Elena Rybakina doesn't give too much away on the tennis court. Whether it's winning or losing Grand Slam finals – she has recent experience in both – the demeanour remains pretty much the same; cool, calm, collected, practically unflappable no matter how high the stakes or intense the pressure.
In truth, the Russian-born Kazakh is the proud owner of one of the best poker faces in sport. "Inside there is a rollercoaster," Rybakina, 23, told The National at the Mubadala Abu Dhabi Open on Monday.
Rollercoasters seem to be something of a theme for Rybakina. Her burgeoning career has resembled one at times, her matches could often be described as such, and if she has some free time at the end of this tournament, she wants to experience the world's fastest at Ferrari World.
That wasn't possible the last time Rybakina was in town competing in the one-off Abu Dhabi WTA Women's Tennis Open. The tournament was created to fill a gap in the calendar at the start of the 2021 season following major disruption to the tour caused by the pandemic. There were no spectators and no movement around the city; just hotel to tennis court and tennis court back to hotel.
This time is markedly different. Not only are there fans in attendance and the players are free to explore the city, but the tournament itself is here to stay. The Mubadala Abu Dhabi Open is a new permanent fixture on the tour, so even if Rybakina doesn't have the chance to ride Formula Rossa this time, there's always next year.
"Last time there was no one [here), I didn’t see anything at all," Rybakina said. "So if I have some free time, for sure I would like to go [to Ferrari World] because I have never been to Abu Dhabi [properly]. If I have the day off after the tournament, maybe I will go because I can’t really do that during the tournament!"
It was indeed a rollercoaster year that preceded Rybakina's previous visit to Abu Dhabi. The Kazakh had started 2020 like a bullet train, winning a title in Hobart and reaching the final in four of her first five events, including in Dubai where she lost an all-time classic to Simona Halep.
All that momentum came to a shuddering halt, though, when the tennis season went into lockdown. Rybakina, who possesses one of the finest serves in the game, struggled to rediscover her best form when the tour resumed six months later.
The rollercoaster has continued in the two years since her last visit to the capital, too. Following a heartbreaking defeat in the bronze medal match at the Tokyo Olympics and an injury-hit start to 2022, Rybakina soared to the ultimate heights in professional tennis by capturing the Wimbledon crown.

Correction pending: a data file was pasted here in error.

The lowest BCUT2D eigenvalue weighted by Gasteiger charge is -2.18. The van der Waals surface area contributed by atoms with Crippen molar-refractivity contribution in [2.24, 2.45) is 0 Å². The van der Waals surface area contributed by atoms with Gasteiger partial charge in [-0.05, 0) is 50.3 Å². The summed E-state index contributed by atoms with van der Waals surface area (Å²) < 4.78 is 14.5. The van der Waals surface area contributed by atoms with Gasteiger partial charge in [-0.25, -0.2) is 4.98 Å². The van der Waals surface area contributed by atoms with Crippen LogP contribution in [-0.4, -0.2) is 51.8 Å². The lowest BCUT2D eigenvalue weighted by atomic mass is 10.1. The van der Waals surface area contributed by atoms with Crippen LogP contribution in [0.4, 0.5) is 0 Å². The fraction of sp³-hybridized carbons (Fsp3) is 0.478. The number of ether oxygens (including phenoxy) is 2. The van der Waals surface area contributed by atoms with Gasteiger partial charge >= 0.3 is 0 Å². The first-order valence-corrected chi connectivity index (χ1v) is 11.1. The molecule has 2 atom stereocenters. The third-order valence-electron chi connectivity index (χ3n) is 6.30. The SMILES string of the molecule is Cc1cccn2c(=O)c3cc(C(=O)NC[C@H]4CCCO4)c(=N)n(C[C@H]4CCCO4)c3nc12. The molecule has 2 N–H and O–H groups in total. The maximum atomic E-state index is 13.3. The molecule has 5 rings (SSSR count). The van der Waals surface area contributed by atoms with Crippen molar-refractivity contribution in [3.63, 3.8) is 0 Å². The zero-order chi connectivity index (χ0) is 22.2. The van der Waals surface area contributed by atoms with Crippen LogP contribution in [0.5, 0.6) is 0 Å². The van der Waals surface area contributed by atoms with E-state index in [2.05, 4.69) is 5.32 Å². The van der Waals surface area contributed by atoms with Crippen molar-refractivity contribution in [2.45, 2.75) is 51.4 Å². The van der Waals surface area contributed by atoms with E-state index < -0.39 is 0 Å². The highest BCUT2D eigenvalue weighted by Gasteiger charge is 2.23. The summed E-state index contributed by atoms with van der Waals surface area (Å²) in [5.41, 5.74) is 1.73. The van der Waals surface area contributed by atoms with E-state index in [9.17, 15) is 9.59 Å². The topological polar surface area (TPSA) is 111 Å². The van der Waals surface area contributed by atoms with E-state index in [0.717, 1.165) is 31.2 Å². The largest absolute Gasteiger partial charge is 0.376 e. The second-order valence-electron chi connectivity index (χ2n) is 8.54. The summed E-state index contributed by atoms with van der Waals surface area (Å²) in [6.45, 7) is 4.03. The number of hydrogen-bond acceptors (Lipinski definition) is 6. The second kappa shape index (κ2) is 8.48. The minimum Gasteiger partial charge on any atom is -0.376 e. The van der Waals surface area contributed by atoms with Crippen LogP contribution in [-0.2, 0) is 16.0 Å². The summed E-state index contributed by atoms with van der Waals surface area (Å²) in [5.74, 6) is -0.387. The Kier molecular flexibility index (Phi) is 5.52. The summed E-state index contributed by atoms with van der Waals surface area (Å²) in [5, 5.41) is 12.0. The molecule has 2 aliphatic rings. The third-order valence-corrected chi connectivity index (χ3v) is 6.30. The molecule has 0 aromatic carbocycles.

Trailing by a set to Ons Jabeur in the final, Rybakina turned it around to win her first Grand Slam title. Throughout she looked as cool as ice, but she insisted that was far from the reality.
"In the first set I was not playing my best at all, but I decided to let it go and relax, and I told myself ‘whatever happens, happens’," she said. "I just tried to do everything I could to show how I can play because I played really well in the previous matches, but in the final I was very nervous.
"Like that, I won the second set, then towards the end of the match, the nerves came back and it wasn’t easy but in the end I managed my emotions well."
Wimbledon's decision to ban Russian and Belarusian players resulted in the WTA and ATP stripping the tournament of points, so Rybakina's breakthrough triumph was not reflected in the rankings. She entered Wimbledon ranked 23rd, left ranked 23rd, and remained outside the top 20 for the rest of the year.
There were no such issues at the most recent Grand Slam, though. Competing for a second major title in the past three tournaments, Rybakina took the first set against Aryna Sabalenka in the Australian Open final, but it proved a case of role reversal as Sabalenka fought back to claim a thrilling victory.
Now up to a career-high world No 10 and closer to a more accurate reflection of where she belongs in the WTA Tour's hierarchy, Rybakina has made it clear that she believes she can become the best player in the world and will use the Australian Open experience, both the good and the bad, to launch herself forward for the rest of the season and beyond.
"It was another great experience for me at a Grand Slam," she said. "It was the first time for me in the second week in Australia and I played really well. Even in the final it was a close match. I had chances here and there but I didn’t quite take them.
"In the end, it was a really good two weeks in Melbourne and I can take a lot of positives from the experience for future tournaments."
The next stop on the Rybakina rollercoaster will be a second-round match in Abu Dhabi against either Karolina Pliskova or Garbine Muguruza, two players who have held the top spot she so covets. Like many of Rybakina's matches, it will be one not to miss.